Irish Republican News · October 10, 2015
[Irish Republican News]

[Irish Republican News]
McGuinness under pressure in apology process


Sinn Fein’s Martin McGuinness has said he is proud of what he did in the IRA and will not apologise to anyone, despite a statement by his party’s northern chairman that he was sorry for the hurt experienced by the British military during the conflict.

This week the DUP’s Edwin Poots said that it would be “helpful” if Mr McGuinness was to publicly apologise for the IRA’s activities.

The question of a Sinn Fein apology for the IRA’s armed campaign arose following a recent speech by Sinn Fein’s northern chairperson, Declan Kearney (pictured, right, with McGuinness, left).

At an event in Dublin last month which was attended by the British ambassador, Kearney said that families on all sides and across Ireland and Britain were continuing to suffer as a result of the conflict and issued an apology.

He said: “I am sorry for the hurt experienced by members of British military forces and civilians during the war; the suffering of unionist people in our society; and equally for the pain of the families of IRA volunteers and Sinn Fein activists killed; as well as many other nationalist citizens also killed and injured.”

Mr Kearney was speaking in regard to Sinn Fein’s “uncomfortable conversations” programme, a series of dialogues held by the party with members of the Protestant community in the North as well as British establishment figures. The programme followed on from Sinn Fein’s “unionist outreach” agenda, which was largely ignored by the main unionist parties in the North.

It is not clear if Mr Kearney’s statement was intended as a formal apology on behalf of the Sinn Fein leadership. The DUP has long urged Sinn Fein to issue a full condemnation of past IRA actions.

In the interview to be broadcast this weekend, Kearney’s colleague Martin McGuinness was asked if, as a devout Catholic, he had “repented” for his past actions.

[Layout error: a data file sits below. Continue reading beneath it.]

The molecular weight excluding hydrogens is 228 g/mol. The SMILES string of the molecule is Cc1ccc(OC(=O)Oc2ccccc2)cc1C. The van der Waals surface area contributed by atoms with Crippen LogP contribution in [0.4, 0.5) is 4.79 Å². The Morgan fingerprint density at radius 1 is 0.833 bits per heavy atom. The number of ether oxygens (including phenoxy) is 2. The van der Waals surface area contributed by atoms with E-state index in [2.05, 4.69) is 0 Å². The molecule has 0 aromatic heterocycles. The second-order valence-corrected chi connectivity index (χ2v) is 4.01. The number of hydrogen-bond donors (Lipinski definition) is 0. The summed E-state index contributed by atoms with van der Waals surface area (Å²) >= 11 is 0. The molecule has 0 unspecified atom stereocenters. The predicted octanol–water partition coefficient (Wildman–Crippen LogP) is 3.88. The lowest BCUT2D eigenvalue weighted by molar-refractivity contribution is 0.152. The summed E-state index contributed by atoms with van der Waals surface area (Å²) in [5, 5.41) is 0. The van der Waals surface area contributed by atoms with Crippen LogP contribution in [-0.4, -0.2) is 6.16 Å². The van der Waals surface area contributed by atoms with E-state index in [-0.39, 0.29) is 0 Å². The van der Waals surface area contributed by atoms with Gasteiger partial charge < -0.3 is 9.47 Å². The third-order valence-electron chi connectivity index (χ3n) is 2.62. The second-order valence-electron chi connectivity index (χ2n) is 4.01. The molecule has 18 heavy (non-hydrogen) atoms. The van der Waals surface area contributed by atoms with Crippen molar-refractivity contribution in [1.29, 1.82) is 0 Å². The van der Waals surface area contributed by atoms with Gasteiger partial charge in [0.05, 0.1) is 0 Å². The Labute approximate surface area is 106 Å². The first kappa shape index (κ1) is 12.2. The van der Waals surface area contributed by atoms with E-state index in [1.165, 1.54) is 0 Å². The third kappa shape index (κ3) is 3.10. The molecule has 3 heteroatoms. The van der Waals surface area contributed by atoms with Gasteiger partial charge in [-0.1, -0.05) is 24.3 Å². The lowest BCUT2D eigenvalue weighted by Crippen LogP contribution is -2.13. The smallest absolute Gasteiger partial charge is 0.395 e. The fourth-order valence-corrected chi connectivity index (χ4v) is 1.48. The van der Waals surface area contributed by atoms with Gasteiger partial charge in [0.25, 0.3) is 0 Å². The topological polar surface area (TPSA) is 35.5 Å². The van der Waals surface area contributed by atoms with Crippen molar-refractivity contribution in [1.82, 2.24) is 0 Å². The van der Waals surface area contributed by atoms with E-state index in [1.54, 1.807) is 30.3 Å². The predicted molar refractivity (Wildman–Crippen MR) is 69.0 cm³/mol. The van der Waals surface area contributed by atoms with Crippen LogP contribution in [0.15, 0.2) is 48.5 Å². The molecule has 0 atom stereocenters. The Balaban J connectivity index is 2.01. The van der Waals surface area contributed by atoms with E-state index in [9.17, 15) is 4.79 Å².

“I was proud to be a member of the IRA,” he said. “I am still, 40 years on, proud that I was a member of the IRA. I’m not going to be a hypocrite and sit here and say something different.”

Pressed on whether he ever killed anyone by interviewer Eamonn Mallie, Mr McGuinness refused to answer. He said: “You’re inviting me to sensationalise this”.

But asked how he reconciled his personal religiosity with being part of the IRA, Mr McGuinness said: “I think you have to consider the circumstances that existed in the city [Derry] at the time...I would have felt ashamed if I had not been part of resistance and part of fighting back against the forces of the state.”

Mr McGuinness said that his parents had both been “more religious than political” but were very devout Catholics” who had been “annoyed” at his involvement in the IRA’s campaign.

“I believed that in a situation where the community that I came from were being treated like second and third class citizens, that I had a responsibility to fight back against it,” he said.

“And I don’t apologise to anybody for having done that. I think it was the right thing to do.”


In a related development, it emerged this week that the British government has apologised to a Catholic man who was tortured by members of the British Army’s Parachute Regiment 44 years ago.

Former docker James McDonald received his long-awaited apology from British armed forces minister Penny Mordaunt last month.

The north Belfast man had been brutally assualted in 1971 by British soliders after walking into a checkpoint in Earl Street as he made his way to work close to the docks.

Mr McDonald was made to stand in the stress position, punched, kicked and burned by cigarettes by members of the patrol. He was also verbally abused and called a “Fenian b*****d” and forced to say “F**k the Pope” while a loaded gun was later put in his mouth.

During his ordeal, which lasted two and a half hours, he was shown pornographic pictures while soldiers put their hands down his trousers which the 70-year-old believes amounted to a sexual assault.

In a further humiliating act he was urinated on by members of the unit.

Mr McDonald said he was content after receiving the apology via the Pat Finucane Centre.

“I never forgot this,” he said. “Something like that is an experience. It was shocking and it was terrifying at the time but I didn’t let them break me.”

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